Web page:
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Trends Plant Sci. 2017 Feb;22(2):175-183. doi: 10.1016/j.tplants.2016.10.010. Epub 2016 Nov 19.

Fungal Mating in the Most Widespread Plant Symbionts?

Author information

1
Canadian Institute for Advanced Research, Department of Biology, University of Ottawa, Ottawa, ON, Canada. Electronic address: ncorradi@uottawa.ca.
2
LMU Munich, Faculty of Biology, Genetics, D-82152 Planegg-Martinsried, Germany.

Abstract

Arbuscular mycorrhizal fungi (AMF) are relevant plant symbionts whose hyphae and spores carry hundreds of coexisting nuclei with supposedly divergent genomes but no sign of sexual reproduction. This unusual biology suggested that conventional fungal mating is not amendable to optimize strains for plant growth, but recent evidence of sexual-related nuclear inheritance in these organisms is now challenging this widespread notion. Here, we outline our knowledge of AMF genetics within a historical context, and discuss how past and new information in this area changed our understanding of AMF biology. We also highlight the mating-related processes in AMF, and propose new research avenues and approaches that could lead to a better application of these organisms for agricultural and environmental practices.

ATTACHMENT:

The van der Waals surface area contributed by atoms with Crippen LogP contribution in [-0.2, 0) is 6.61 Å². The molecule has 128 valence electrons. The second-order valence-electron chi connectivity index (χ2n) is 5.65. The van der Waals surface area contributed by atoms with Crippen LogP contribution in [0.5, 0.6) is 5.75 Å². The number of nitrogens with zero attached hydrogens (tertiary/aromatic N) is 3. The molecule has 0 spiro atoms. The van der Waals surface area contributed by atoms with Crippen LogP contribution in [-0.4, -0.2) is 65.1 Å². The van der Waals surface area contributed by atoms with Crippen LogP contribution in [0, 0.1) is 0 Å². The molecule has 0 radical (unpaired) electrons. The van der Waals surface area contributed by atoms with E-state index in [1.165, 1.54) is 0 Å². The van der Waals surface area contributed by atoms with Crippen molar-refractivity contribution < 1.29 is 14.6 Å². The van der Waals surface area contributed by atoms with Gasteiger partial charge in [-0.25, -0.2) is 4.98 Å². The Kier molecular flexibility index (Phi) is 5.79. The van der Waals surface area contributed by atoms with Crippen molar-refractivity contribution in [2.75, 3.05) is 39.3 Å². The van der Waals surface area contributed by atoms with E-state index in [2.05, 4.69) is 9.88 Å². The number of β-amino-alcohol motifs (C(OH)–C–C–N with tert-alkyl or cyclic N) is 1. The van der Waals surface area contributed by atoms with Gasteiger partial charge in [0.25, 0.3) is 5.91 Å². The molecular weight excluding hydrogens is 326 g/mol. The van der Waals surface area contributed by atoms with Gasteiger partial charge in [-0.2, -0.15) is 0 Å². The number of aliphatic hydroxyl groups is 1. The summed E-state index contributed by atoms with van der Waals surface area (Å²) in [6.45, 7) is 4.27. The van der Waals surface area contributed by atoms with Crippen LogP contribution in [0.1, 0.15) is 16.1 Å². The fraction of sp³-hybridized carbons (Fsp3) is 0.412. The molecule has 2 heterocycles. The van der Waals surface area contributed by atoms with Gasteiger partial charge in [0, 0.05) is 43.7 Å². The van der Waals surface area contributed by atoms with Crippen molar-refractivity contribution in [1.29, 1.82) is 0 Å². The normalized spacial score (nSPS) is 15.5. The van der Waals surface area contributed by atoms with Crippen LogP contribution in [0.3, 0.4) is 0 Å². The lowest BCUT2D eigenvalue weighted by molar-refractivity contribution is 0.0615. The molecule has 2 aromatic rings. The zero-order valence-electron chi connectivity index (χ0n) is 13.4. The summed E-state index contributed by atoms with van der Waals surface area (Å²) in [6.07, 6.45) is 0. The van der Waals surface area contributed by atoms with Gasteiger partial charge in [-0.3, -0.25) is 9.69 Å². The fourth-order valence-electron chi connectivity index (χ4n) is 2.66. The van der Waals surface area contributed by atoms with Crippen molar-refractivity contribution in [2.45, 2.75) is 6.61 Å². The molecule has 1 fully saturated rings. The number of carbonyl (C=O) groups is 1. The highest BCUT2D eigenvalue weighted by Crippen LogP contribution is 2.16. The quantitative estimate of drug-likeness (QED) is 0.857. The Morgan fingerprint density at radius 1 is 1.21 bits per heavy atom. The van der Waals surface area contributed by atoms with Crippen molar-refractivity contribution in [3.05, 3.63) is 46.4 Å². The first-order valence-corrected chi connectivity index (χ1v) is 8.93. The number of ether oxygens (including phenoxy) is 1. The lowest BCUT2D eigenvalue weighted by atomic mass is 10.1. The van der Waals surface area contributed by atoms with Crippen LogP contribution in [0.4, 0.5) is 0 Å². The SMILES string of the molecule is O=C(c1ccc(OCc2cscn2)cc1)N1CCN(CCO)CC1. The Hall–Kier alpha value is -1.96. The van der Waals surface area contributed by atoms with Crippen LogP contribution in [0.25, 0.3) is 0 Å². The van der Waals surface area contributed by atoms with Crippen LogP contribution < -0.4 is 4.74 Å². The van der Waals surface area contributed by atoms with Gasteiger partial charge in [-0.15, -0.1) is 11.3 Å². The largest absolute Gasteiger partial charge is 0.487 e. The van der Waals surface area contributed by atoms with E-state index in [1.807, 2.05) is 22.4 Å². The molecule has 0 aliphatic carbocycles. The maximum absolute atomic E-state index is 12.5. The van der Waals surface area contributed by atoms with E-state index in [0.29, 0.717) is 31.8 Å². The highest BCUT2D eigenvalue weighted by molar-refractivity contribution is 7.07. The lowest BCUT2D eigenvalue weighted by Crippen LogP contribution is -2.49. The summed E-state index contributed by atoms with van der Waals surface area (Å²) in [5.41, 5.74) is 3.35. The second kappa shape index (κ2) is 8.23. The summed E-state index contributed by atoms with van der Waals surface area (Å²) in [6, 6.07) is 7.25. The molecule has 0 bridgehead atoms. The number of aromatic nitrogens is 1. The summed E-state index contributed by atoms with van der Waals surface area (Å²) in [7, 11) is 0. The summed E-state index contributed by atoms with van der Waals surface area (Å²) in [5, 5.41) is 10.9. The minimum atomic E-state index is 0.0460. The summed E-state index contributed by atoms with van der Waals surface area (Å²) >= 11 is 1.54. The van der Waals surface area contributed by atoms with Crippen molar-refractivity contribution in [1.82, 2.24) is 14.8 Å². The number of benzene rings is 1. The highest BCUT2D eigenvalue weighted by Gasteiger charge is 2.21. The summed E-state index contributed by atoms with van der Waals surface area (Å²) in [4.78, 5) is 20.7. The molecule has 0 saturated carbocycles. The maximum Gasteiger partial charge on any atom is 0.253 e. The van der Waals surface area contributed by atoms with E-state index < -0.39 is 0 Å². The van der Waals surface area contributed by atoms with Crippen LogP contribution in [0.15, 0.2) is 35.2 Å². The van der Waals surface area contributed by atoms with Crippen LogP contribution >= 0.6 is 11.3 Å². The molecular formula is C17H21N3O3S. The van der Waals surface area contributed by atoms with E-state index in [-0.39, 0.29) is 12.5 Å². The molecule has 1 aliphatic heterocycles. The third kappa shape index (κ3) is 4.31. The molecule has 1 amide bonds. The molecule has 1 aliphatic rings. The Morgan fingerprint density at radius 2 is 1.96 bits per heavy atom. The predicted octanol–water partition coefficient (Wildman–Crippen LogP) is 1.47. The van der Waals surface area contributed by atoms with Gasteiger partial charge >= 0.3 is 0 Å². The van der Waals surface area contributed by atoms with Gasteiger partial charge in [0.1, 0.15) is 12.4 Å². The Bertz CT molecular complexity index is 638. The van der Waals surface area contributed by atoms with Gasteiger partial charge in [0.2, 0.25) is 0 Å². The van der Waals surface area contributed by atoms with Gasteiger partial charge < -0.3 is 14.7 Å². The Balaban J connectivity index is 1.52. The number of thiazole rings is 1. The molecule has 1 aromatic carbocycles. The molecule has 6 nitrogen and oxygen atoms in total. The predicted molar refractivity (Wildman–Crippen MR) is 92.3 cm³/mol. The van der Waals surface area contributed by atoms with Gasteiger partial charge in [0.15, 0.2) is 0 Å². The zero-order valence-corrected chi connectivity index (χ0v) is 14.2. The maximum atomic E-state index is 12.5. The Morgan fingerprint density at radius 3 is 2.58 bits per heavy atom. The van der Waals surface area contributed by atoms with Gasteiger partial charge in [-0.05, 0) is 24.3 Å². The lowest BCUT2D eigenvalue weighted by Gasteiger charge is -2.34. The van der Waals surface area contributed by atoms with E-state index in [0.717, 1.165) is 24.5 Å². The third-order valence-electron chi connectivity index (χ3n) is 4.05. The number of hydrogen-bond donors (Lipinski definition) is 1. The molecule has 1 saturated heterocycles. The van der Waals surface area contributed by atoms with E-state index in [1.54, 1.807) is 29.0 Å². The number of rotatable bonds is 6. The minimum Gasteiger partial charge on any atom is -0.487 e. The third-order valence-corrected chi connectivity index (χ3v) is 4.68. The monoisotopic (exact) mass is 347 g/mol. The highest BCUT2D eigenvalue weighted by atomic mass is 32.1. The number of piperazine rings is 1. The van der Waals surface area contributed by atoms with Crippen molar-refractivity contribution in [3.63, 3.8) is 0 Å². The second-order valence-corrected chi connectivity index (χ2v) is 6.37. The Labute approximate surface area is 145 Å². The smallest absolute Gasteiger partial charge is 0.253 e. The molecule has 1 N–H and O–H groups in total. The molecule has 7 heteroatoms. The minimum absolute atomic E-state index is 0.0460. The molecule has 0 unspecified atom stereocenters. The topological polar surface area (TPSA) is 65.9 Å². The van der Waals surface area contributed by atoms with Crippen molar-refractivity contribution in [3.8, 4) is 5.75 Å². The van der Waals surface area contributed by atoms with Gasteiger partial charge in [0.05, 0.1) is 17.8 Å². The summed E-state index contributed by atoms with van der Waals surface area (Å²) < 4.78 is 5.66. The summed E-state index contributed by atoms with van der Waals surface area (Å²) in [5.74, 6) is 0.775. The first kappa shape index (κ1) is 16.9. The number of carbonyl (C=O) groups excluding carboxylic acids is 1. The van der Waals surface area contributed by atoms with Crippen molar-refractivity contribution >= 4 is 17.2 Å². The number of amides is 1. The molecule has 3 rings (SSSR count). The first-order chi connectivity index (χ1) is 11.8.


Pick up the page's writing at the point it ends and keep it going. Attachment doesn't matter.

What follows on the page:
PMID:
27876487
DOI:
10.1016/j.tplants.2016.10.010
[Indexed for MEDLINE]

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